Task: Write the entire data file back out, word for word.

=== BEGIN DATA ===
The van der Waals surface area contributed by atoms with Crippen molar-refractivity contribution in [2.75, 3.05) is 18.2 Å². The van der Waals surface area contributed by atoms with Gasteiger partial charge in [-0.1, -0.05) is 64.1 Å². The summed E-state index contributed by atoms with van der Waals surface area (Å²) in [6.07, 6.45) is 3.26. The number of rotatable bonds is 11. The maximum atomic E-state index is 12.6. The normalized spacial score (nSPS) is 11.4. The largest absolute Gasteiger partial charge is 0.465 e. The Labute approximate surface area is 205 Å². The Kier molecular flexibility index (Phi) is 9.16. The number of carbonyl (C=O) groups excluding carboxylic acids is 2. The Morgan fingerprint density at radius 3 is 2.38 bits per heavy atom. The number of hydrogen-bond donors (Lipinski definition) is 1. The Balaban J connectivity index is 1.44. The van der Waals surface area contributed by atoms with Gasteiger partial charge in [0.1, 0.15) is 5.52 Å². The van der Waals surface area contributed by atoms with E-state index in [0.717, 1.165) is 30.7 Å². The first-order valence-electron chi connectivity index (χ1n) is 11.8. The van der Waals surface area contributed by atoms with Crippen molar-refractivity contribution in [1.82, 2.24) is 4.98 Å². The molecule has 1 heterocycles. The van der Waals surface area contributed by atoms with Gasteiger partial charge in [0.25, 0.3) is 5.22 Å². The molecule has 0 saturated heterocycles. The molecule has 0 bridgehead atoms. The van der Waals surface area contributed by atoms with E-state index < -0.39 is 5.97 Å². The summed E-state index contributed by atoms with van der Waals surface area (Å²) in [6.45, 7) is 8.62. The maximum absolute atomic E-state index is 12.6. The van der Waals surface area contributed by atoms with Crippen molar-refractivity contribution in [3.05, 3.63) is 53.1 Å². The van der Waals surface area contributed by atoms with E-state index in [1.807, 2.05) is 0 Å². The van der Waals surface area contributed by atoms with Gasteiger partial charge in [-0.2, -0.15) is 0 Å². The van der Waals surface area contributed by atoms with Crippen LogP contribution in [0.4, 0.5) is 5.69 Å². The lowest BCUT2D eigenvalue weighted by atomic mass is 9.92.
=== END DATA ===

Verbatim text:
The van der Waals surface area contributed by atoms with Crippen molar-refractivity contribution in [2.75, 3.05) is 18.2 Å². The van der Waals surface area contributed by atoms with Gasteiger partial charge in [-0.1, -0.05) is 64.1 Å². The summed E-state index contributed by atoms with van der Waals surface area (Å²) in [6.07, 6.45) is 3.26. The number of rotatable bonds is 11. The maximum atomic E-state index is 12.6. The normalized spacial score (nSPS) is 11.4. The largest absolute Gasteiger partial charge is 0.465 e. The Labute approximate surface area is 205 Å². The Kier molecular flexibility index (Phi) is 9.16. The number of carbonyl (C=O) groups excluding carboxylic acids is 2. The Morgan fingerprint density at radius 3 is 2.38 bits per heavy atom. The number of hydrogen-bond donors (Lipinski definition) is 1. The Balaban J connectivity index is 1.44. The van der Waals surface area contributed by atoms with Gasteiger partial charge in [0.1, 0.15) is 5.52 Å². The van der Waals surface area contributed by atoms with E-state index in [0.717, 1.165) is 30.7 Å². The first-order valence-electron chi connectivity index (χ1n) is 11.8. The van der Waals surface area contributed by atoms with Crippen molar-refractivity contribution in [1.82, 2.24) is 4.98 Å². The molecule has 1 heterocycles. The van der Waals surface area contributed by atoms with Gasteiger partial charge in [0.25, 0.3) is 5.22 Å². The molecule has 0 saturated heterocycles. The molecule has 0 bridgehead atoms. The van der Waals surface area contributed by atoms with E-state index < -0.39 is 5.97 Å². The summed E-state index contributed by atoms with van der Waals surface area (Å²) in [6.45, 7) is 8.62. The maximum absolute atomic E-state index is 12.6. The van der Waals surface area contributed by atoms with Crippen molar-refractivity contribution in [3.05, 3.63) is 53.1 Å². The van der Waals surface area contributed by atoms with E-state index in [1.807, 2.05) is 0 Å². The van der Waals surface area contributed by atoms with Gasteiger partial charge in [-0.2, -0.15) is 0 Å². The van der Waals surface area contributed by atoms with Crippen LogP contribution in [0.4, 0.5) is 5.69 Å². The lowest BCUT2D eigenvalue weighted by atomic mass is 9.92.